I’m reminded that obeying God, and serving Him does not have an age limit. I have a dear friend who’s mother has had several hospital stays the past few months as doctors try to get a sore on her foot to heal. She’s been in a lot of pain.

But that hasn’t stopped her from sharing Jesus. She talks about her Savior to everyone who comes into her room. She hands out business cards with our church’s address and phone number, and invites them to join us. Doctors, nurses, orderlies, volunteers, janitors, have all received a special invitation from this dear woman. They all know and love Ms Madelyn.

Ms Madelyn’s ministry has changed over the years. She can’t teach Sunday School or work in the nursery or sing in the choir. But even in the midst of her pain, she’s obeying Jesus’ Great Commission. She is still involved in ministry.

Ministry changes with age, as does simple tasks we take for granted. My back isn’t as strong as it used to be, my knee gives me problems from time to time, I don’t have the stamina I once had, and my hands are showing signs of arthritis. But my heart is still ticking, and I have a job to do.

At prayer meeting last Wednesday, we prayed for an especially long list of people with physical needs. Cancer, heart problems, organ failure, the health of our elderly population is getting more precarious all the time. Our pastor told us he’d read that someone once said the aging process is a gift from God, intended to wean us away from this life, and get us looking forward to the next.

It’s kind of like the timing of my decision to retire from teaching. People kept tell me I’d know when it was time for me to retire. I remember saying, “Then I’ll never retire, because I love my job.” And I did. For 36 1/2 years I loved it. But during that particular Christmas break, I realized I was worn out physically, mentally, and emotionally. I didn’t have the same enthusiasm I had when I was first out of college. I didn’t wake up each day eager to get to school to be with my kids. Even my colleagues started getting on my nerves.

I think what the pastor shared about aging being a gift from God, is true. I know the older I get, the more I am aware that this body is wearing out, and the more I think about living in heaven. I just never considered these aches and pains gifts from God, a way a loving God helps us let go of this life, and grasp His hand to lead us into eternity.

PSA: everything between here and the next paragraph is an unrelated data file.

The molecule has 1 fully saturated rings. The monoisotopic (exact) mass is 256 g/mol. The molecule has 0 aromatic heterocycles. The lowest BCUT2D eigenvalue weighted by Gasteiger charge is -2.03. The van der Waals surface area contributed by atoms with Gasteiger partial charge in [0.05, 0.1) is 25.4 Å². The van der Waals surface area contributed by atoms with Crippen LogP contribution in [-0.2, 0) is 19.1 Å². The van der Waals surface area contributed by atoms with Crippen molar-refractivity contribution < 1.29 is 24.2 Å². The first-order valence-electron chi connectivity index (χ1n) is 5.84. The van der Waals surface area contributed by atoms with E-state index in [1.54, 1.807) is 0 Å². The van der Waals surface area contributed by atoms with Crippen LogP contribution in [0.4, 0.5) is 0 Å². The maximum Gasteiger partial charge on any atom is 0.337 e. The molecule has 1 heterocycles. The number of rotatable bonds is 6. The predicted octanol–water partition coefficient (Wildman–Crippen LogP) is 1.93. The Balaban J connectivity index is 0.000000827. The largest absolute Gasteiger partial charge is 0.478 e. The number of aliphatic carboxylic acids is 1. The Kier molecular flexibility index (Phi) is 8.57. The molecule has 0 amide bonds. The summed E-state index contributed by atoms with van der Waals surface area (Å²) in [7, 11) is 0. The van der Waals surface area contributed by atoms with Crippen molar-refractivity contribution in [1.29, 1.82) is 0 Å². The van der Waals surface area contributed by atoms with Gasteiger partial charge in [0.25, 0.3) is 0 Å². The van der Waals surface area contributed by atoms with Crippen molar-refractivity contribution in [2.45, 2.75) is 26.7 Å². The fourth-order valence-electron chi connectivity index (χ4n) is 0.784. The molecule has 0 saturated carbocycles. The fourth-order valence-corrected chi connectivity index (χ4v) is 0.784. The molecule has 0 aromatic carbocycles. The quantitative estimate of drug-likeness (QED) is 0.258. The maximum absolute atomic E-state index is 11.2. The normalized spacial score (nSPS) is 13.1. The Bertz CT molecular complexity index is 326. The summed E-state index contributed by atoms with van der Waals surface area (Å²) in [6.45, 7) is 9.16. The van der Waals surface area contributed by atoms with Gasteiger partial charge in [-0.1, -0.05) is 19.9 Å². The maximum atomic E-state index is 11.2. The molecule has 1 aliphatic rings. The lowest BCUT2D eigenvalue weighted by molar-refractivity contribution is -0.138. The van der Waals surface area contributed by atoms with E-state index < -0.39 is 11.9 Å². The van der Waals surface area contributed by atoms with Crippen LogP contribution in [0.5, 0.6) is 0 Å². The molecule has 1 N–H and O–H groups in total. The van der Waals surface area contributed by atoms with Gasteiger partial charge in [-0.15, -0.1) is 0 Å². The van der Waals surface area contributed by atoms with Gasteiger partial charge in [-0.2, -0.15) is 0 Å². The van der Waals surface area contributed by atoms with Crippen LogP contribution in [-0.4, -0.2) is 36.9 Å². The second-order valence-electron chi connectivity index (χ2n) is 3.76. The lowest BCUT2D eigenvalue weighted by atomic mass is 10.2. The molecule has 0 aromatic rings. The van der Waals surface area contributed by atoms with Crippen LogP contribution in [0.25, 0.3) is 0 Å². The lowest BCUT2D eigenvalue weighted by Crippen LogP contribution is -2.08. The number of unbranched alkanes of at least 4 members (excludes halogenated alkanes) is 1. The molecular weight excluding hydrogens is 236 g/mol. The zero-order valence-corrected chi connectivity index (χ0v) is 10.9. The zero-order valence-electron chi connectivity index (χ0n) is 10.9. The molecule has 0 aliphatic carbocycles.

So what I take from these chapters today is to be faithful with the abilities God has given me today, in 2017. I may not be able to do the things I once did. But I can do the things God asks me to at this stage of life. If God can help Caleb conquer nations at 85, I’m pretty sure He is going to help me with the battles He wants me to win today, too.

You’re never too old to tell someone about Jesus. Not while your heart is still ticking.

 

November 19 – Growing The Church

Acts 9-10

As I read these chapters today I thought, “Wow. Ananias was a brave man!” God told him to go heal Saul, the church-hater, the persecutor of Christians, the one who had come to Damascus to arrest anyone naming the name of Jesus. God told Ananias to go to Saul. And he did.

Was that an act of bravery? If it were me, I’m not sure I’d be feeling very brave approaching Saul. I’d be shaking in my boots (or maybe sandals).

No, I don’t think Ananias is so much an example of a brave man, as he is an example of an obedient man.

One thing I noticed, the thing that’s convicted me this morning, is that God didn’t send Saul to Ananias. And God didn’t tell Ananias to paint his house or hire a rock band to entice Saul to come to him. God told Ananias to get up off his couch and knock on Saul’s door in person.

Ok, God. I hear You. This is how You intend to grow Your Church, one obedient person at a time. Forgive us if we depend on our pastors to do the legwork, and the praise team to draw people into our services, or our programs to get people into our doors. So often in Your Word You tell US to GO. Jesus went to the people. Philip went to the Ethiopian eunuch, Peter went to Dorcas, then to Cornelius. I don’t hear any of them inviting people to come to church. Rather, I hear them inviting them to know Jesus. I hear You saying the same thing to me. May I help grow Your Church today, as I obey Your leading to GO.